Some of those countries now seem to be edging back into Obama's camp. Cameron told CBS News on Tuesday that the only way to build a secure Syria is to "eradicate" Assad and Islamic State, adding that "it wouldn't work" to keep Assad in power given how destructive he's been.

While French diplomats had signaled their country might be willing to consider a political transition that includes Assad, Syrian opposition members told reporters today that France shares their view that Assad has no role, even temporarily, in a political settlement. Fabius on Tuesday declined to answer questions about the issue.

Richard Gowan, a fellow with New York University's Center on International Cooperation, said that the U.S.-Russia tensions are "clearly a setback for the Germans, who were trying to foster a more cooperative spirit." He said Europeans aren't united on the issue either, with Hollande's comments on Assad generally looking closer to Obama's.

In one attempt to produce action, Fabius said that technical discussions are under way to create a no-fly zone that would give Syrians protection from barrel bombs the Assad regime has unleashed on civilians.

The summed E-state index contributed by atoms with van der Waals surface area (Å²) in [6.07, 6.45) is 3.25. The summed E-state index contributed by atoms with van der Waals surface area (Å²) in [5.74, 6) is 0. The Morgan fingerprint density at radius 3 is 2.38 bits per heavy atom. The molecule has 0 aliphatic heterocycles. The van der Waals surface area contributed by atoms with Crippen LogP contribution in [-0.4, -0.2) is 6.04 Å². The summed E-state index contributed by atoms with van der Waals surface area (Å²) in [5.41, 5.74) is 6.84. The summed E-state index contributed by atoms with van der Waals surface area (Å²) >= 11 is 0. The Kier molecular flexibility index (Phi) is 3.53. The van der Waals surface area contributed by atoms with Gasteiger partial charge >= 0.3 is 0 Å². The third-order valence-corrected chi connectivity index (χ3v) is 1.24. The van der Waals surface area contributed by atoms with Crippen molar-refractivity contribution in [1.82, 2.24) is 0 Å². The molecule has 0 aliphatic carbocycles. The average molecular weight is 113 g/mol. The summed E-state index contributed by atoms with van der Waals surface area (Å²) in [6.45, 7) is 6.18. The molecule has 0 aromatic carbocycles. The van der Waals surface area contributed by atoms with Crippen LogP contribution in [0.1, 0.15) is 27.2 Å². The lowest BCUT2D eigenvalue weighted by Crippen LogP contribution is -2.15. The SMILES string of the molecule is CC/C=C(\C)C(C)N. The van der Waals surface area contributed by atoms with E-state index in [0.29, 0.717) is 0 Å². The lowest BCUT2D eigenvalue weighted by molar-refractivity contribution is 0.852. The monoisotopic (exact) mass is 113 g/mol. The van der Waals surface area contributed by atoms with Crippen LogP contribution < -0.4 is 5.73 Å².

"We need to create an area, a zone in the north or in the south that is protected, where the population can live in security and therefore would not need to go to other countries," Fabius told reporters in New York on Tuesday. "There are many technical discussions on how we will call this zone – a safe zone, a no-fly zone," he said. A no-fly zone, which had been sought by some members of the Syrian opposition, "has nothing to do with ISIL" and discussions "are still going on," he said.

Earnest said the United States hasn't changed its opposition to imposing a no-fly zone over Syria. "At this point it isn't something we're considering," he said.

The administration hasn't seen a full proposal from the EU on a structure for negotiating a political settlement, he said, but would welcome an attempt to facilitate talks on a transition from Assad.


With assistance from Kambiz Foroohar and Flavia Krause-Jackson in New York and Angela Greiling Keane in Washington.